Brexit will do "terrible damage" to the UK's universities, Sir Vince Cable has warned.
The former business secretary told students at Glasgow University that their generation would be "blighted by the consequences of Brexit" which would put funding and schemes such as Erasmus at risk.
He was speaking at hustings for the post of rector of the university on Thursday evening.
He is among 10 nominees who include human rights lawyer Aamer Anwar and two controversial figures - right-wing journalist Milo Yiannopoulos and Canadian Professor Jordan Peterson, neither of whom attended.
Whoever is chosen as rector will take over from US whistleblower Edward Snowden who is coming to the end of his three-year tenure.
Sir Vince, an alumnus of the university, said that he would be a strong voice for students amidst the uncertainty of Brexit.
He said: "Brexit, if it happens, will do terrible damage to universities.
"Your generation are effectively going to be blighted by the consequences of Brexit. Universities are going to be damaged seriously by Brexit.
"In Scotland 15-20% of staff are from the EU and there are a substantial number of EU students. Now their future is uncertain."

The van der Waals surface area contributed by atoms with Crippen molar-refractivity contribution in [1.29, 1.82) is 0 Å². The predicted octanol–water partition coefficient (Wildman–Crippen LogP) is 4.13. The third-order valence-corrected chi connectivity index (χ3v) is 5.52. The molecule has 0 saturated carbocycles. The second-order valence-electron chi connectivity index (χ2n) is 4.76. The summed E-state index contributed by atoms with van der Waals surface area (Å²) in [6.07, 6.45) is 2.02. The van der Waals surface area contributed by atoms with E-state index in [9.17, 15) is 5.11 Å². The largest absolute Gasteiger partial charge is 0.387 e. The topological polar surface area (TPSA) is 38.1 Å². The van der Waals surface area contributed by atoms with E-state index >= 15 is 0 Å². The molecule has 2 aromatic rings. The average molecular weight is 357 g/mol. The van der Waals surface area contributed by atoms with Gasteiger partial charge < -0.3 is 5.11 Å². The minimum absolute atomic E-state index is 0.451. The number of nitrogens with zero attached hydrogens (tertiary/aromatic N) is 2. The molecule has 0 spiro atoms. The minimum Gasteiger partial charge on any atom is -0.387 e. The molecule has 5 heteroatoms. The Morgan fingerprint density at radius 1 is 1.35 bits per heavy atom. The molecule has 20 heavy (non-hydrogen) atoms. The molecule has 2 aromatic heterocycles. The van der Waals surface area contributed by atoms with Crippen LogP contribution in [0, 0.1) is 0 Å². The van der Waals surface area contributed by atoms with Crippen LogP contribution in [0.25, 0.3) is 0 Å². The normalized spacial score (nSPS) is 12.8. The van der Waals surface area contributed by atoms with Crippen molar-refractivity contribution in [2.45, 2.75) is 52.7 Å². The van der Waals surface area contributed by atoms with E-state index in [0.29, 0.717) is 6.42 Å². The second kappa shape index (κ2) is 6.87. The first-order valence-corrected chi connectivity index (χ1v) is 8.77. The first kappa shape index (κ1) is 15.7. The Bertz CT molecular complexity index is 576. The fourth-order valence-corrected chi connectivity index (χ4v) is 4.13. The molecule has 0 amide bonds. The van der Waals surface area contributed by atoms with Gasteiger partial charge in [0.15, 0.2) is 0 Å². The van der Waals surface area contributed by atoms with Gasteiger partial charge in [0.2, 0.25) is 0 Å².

He added: "I think the biggest challenge you will face is that the era of university expansion may be coming to an end. The Brexit phenomenon may send universities into a downward spiral.
"There will potentially be enormous financial pressure here. The role of the rector is that when the battle of resources comes, the interests of the students are at the fore.
"I see my job as standing up for the students in what will be a difficult environment for universities."
He also pledged that as rector he would address issues such as student mental health, gender equality and student space.
The election will be conducted electronically under the single transferable vote system on March 20 and 21.
The next rector will be announced on March 31 and the installation ceremony will take place at a later date..